San Antonio Theatres:
Now & Then
Past & Present

Photo taken by Gary Yantis.

The second and third photos taken by Gerald Lyda.

I've got a treat for you. Ms. Barbara Hamzeh contacted me Sunday, November 18, 2007 with some photographs taken by Zintgraff in the late 40's or early 50's showing American Can Company, Southern Steel and the Hi-Ho Theatre while it was open. This is an aerial view of the theatre. Photos used by permission. Double click on the Photo Album to see the photos as a slide show.

WorldWar II was recently over and everyone wanted to build some long-delayed home or business buildings; consequently there was a severe shortage of conventional building materials, particularly studs, joints, and other wood framing lumber. The story was told that somehow architect Milton Ryan obtained a carload of 2x4 ends in various sizes up to a couple of feet long which he laid up like bricks and built a house. He was also said to have done much the same thing with a load of ammunition boxes.



            The Great Lakes Steel Company had been supplying Quonset huts for the recent war effort and had developed a building system featuring rolled steel plate units to which other materials could be nailed.

            Recently separated from the armed forces, I was employed as a draftsman by the firm of Smith, Pitts, & MacPherson Architects. One of the principals, DeHaven Pitts, was building a residence with the system and Jack Lapham and Johnny Fielder came to us to plan and build the Flying L guest ranch using the Quonset design for several of the buildings.

            Gidney Talley brought us his theater project and Gordon Smith designed the building using a Quonset for the auditorium with conventional construction for the remainder. However, as I recall, the Great Lakes ‘nailable’ steel unit system was employed throughout. Doug Lansing and I did much of the drawing before we both resigned and enrolled in the architecture program at the University of Texas in Austin.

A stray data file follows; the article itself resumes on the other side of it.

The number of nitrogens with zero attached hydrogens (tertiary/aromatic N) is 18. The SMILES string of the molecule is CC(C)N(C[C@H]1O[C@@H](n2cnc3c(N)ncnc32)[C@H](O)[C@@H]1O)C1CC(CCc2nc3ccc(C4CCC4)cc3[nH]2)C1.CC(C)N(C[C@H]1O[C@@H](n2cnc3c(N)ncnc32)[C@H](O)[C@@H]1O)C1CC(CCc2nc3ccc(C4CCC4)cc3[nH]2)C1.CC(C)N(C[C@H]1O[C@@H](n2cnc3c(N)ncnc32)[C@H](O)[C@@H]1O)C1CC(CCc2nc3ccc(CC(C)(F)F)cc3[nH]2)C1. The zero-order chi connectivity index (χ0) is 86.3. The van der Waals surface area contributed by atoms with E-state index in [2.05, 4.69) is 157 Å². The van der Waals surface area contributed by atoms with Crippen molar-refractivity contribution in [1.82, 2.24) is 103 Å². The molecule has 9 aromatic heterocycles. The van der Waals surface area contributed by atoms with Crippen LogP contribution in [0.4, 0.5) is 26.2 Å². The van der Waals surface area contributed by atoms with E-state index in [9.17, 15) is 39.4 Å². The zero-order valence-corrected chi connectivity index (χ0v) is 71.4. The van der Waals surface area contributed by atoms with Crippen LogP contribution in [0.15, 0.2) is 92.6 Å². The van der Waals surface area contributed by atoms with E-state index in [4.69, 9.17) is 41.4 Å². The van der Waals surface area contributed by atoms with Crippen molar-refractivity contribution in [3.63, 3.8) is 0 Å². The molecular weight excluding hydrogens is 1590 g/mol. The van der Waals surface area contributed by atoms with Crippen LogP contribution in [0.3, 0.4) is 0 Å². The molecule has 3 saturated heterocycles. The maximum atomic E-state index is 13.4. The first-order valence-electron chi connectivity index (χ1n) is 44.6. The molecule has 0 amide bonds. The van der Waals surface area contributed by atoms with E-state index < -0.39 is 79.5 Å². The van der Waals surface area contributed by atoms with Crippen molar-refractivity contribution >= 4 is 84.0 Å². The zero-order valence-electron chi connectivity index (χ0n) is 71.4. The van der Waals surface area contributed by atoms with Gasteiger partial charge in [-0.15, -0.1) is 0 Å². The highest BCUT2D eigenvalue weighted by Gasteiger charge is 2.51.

Doug Lansing was employed with the architectural firm of Phelps, Dewees, & Simmons for several years until his untimely demise.

            I was later employed by O’Neil Ford until I was recalled into the Air Force, wound up in Alaska, and spent the next forty years there before retiring and moving back to San Antonio – only to find that I had become somewhat of a Rip van Winkle as far as architectural matters were concerned.


                                                                                    Harry R. Geron



Taken with a Speed Graphic camera. I have the original 8x10. This picture was given to me by the long time projectionist at the Hi Ho years ago. Be sure to enlarge and zoom in the quality is amazing.
Thanks for the memory of all the great Saturdays I spent at the Hi Ho!   

Bruce Davis

Former Hot Wells Blue Devil

John Bird was the projectionist and probably the photographer.

The below image of the Hi-Ho Theatre was tweaked by Mel Brown (image 1), Original (image 2) provided by Bruce Davis.

Mel Brown brought to my attention that the camera used (Speed Graphic) was the camera of choice by most newspapers so it might be assumed that this picture was taken by a photographer for either the the Light, the Evening News or the San Antonio Express.

He also researched the movie, Pirates of Monterey. The film came out in 1947, the same year that the theatre opened. So the theatre is new. I looked up Pirates and it was released Dec 1, 1947. I assume it did not get to the Hi-Ho until January or February, 1948.

The theatre opened September 28, 1947, so it would have been about 4 months old when the movie was showing.

Pirates of Monterey:

The Hi-Ho Theatre was located at 4610 S. Presa. It opened on September 28, 1947 and closed in 1955. It was owned by Gidney Talley of Pleasanton, Texas who also owned a theatre in that town. The building is a quonset hut with a facade on front. After the theatre closed it was used for dances and today is part of Southern Folger, manufacturer of prison detention equipment.
I grew up in this theatre. I attended it during the summers of 1950 and 1951. We could get in for 10 cents or bottle caps from sponsors. For twenty-five cents you were set. I remember sitting on the front row and being dwarfed by the screen. The best seat was behind a girl with pigtails that you could pull on and aggravate her. The movies started out with coming attractions, cartoons, newsreels, serials and a double feature. It was usually a western or science fiction or action picture. We got in at 10:00 am and didn't leave until 6:00 pm when we were kicked out so the adults could see a dumb movie. The Saturday morning and afternoon were ruled by kids.

I would like to thank Mr. John Legros, manager at Southern Folger, for allowing me to take photographs inside the property line.

Double click on the Photo Album to see a slide show. The 23 twenty three photos in the album were taken by Gary Yantis on Friday, November 9, 2007.

Jim Miller, our new addition, has provided some pics of the It Theatre, owned by Gidney Talley. The theater was located in Matthis, Texas. It was a clone of the Hi-Ho Theatre. Below is a picture of the auditorium and it was the same as the Hi-Ho. For more information on Gidney Talley see Jim Miller second page.

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